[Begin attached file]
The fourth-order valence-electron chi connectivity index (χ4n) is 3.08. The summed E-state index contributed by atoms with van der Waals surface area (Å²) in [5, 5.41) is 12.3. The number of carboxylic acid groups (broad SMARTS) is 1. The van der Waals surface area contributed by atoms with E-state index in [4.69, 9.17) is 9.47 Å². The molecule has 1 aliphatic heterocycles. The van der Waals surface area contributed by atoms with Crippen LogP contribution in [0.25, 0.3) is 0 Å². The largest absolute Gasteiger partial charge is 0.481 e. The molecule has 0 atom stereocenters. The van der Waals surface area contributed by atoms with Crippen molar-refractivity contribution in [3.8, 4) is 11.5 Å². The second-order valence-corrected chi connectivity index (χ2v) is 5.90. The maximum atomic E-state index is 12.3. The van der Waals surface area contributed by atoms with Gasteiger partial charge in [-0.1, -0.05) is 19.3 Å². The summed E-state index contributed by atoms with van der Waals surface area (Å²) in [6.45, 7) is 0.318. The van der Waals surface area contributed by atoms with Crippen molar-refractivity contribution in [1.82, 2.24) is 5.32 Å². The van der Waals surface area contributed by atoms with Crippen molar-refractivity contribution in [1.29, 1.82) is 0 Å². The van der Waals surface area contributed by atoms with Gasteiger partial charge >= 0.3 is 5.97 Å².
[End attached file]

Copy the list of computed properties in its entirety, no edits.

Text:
The fourth-order valence-electron chi connectivity index (χ4n) is 3.08. The summed E-state index contributed by atoms with van der Waals surface area (Å²) in [5, 5.41) is 12.3. The number of carboxylic acid groups (broad SMARTS) is 1. The van der Waals surface area contributed by atoms with E-state index in [4.69, 9.17) is 9.47 Å². The molecule has 1 aliphatic heterocycles. The van der Waals surface area contributed by atoms with Crippen LogP contribution in [0.25, 0.3) is 0 Å². The largest absolute Gasteiger partial charge is 0.481 e. The molecule has 0 atom stereocenters. The van der Waals surface area contributed by atoms with Crippen molar-refractivity contribution in [3.8, 4) is 11.5 Å². The second-order valence-corrected chi connectivity index (χ2v) is 5.90. The maximum atomic E-state index is 12.3. The van der Waals surface area contributed by atoms with Gasteiger partial charge in [-0.1, -0.05) is 19.3 Å². The summed E-state index contributed by atoms with van der Waals surface area (Å²) in [6.45, 7) is 0.318. The van der Waals surface area contributed by atoms with Crippen molar-refractivity contribution in [1.82, 2.24) is 5.32 Å². The van der Waals surface area contributed by atoms with Crippen molar-refractivity contribution in [1.29, 1.82) is 0 Å². The van der Waals surface area contributed by atoms with Gasteiger partial charge >= 0.3 is 5.97 Å².